As a tenant, getting repairs done can be tricky - especially during a pandemic! Here’s what you need to know about handling rental repairs during the lockdown in Victoria.
The Residential Tenancies Act divides repairs into urgent and non-urgent. You should seek advice about whether a repair is urgent or non-urgent as the procedures are different and are affected differently by lockdown rules.
Update from 24.10.20 - Tradespeople can now do non-urgent repairs provided they have a “Covid-safe” workplan. As a tenant, you can request non-urgent repairs to be done, but there may be a backlog of jobs, so may need to be patient.
Urgent repairs during COVID-19 lockdown
- Urgent repairs can and must be performed during Victoria’s Coronavirus lockdown.
- You can request urgent repairs in writing. Give the landlord (via their agent) 2 days to respond. If you need help with this letter, click here – our free online legal service is happy to help!
- Urgent repairs should be completed immediately. Some leases allow you to contact a tradesperson directly and spend up to an authorised amount. You should read your lease and seek advice before engaging a tradesperson yourself.
- If your landlord doesn’t respond to a request for urgent repairs, you can also apply to VCAT (“the Victorian Civil and Administrative Tribunal”). VCAT must list your application within 2 business days of receiving it. They will order the landlord to undertake the repairs.
- Tradespeople can come to your property during lockdown to undertake urgent work.
- VCAT are hearing urgent cases (only) during the COVID lockdown.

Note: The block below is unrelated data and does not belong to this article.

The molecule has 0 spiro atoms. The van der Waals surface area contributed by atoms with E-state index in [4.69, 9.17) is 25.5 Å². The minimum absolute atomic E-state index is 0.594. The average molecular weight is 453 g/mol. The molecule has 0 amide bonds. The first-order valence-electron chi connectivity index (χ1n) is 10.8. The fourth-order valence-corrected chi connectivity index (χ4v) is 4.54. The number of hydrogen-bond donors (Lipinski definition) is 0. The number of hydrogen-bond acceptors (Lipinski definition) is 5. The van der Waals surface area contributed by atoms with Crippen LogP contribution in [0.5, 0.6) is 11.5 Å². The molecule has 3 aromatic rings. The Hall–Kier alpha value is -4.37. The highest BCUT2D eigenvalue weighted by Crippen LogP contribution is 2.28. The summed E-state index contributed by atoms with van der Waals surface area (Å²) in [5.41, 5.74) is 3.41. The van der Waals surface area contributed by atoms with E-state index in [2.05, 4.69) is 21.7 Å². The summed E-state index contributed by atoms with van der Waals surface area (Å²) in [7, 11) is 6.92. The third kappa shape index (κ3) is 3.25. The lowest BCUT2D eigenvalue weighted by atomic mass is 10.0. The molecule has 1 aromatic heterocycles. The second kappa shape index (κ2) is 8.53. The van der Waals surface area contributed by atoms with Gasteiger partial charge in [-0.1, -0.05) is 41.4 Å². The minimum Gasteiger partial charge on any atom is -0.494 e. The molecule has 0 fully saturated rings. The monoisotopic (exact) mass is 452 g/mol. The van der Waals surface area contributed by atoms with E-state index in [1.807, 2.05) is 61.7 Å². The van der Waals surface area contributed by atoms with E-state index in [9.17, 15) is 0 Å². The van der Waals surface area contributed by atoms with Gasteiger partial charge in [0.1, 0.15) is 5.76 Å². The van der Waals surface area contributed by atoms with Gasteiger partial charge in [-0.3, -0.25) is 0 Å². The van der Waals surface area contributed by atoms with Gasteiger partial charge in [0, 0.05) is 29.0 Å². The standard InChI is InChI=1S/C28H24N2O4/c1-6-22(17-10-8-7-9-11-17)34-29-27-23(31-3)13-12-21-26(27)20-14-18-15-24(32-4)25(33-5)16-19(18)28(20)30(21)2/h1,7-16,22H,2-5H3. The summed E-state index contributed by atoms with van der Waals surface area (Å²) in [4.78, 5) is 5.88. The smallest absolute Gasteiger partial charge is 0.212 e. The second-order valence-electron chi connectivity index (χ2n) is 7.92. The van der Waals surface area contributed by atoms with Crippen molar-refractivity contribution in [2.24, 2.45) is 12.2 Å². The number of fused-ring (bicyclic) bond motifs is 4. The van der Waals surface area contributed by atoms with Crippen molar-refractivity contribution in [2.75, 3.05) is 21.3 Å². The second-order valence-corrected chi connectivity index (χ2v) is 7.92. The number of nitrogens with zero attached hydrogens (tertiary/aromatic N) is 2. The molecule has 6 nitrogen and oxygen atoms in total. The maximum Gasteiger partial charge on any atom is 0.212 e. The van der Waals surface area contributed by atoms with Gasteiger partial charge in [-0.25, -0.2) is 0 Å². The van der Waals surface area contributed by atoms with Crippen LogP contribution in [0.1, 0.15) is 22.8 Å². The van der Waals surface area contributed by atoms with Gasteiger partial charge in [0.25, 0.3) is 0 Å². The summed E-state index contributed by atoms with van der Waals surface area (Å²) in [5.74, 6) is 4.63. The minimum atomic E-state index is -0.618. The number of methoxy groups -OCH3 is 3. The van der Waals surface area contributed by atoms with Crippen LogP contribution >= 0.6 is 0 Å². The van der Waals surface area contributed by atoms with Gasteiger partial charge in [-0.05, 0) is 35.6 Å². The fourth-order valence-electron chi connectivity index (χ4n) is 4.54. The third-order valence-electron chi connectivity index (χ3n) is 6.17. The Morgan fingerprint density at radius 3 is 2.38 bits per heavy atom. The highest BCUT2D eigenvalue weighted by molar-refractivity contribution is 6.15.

Non-urgent repairs during COVID-19 lockdown
- We strongly advise you not to try to fix non-urgent matters yourself despite the frustrations you might have with the current situation – you may be liable for any damage you do to the property.
- With non-urgent repairs, the ordinary rule is a landlord has 14 days from being given notice to undertake repairs. We can help write to your landlord/agent on your behalf.
- Once the 14 days have expired, you can contact Consumer Affairs (CAV) to report on the non-urgent repairs. They will take photos and recommend action – this is very useful if the landlord remains reluctant to do the repairs. After this, an application can then be made to VCAT. (However, VCAT are not hearing non-urgent cases at the moment due to the pandemic. This includes non-urgent repairs matters.)
- Some patience and understanding is needed in regard to non-urgent repairs at the moment. When restrictions are lifted, the ordinary rules will apply, but there are likely to be delays in getting tradespeople and having matters listed at VCAT due to the backlog of cases.
- A landlord’s failure to repair is not grounds to break a lease.
- Tenants can be compensated for a landlord’s failure to repair but should seek advice about this. Compensation payments are usually below what people expect.
- Knowing your repairs rights as a tenant can make a world of difference. For some top tips on tenancy repairs rights, click here.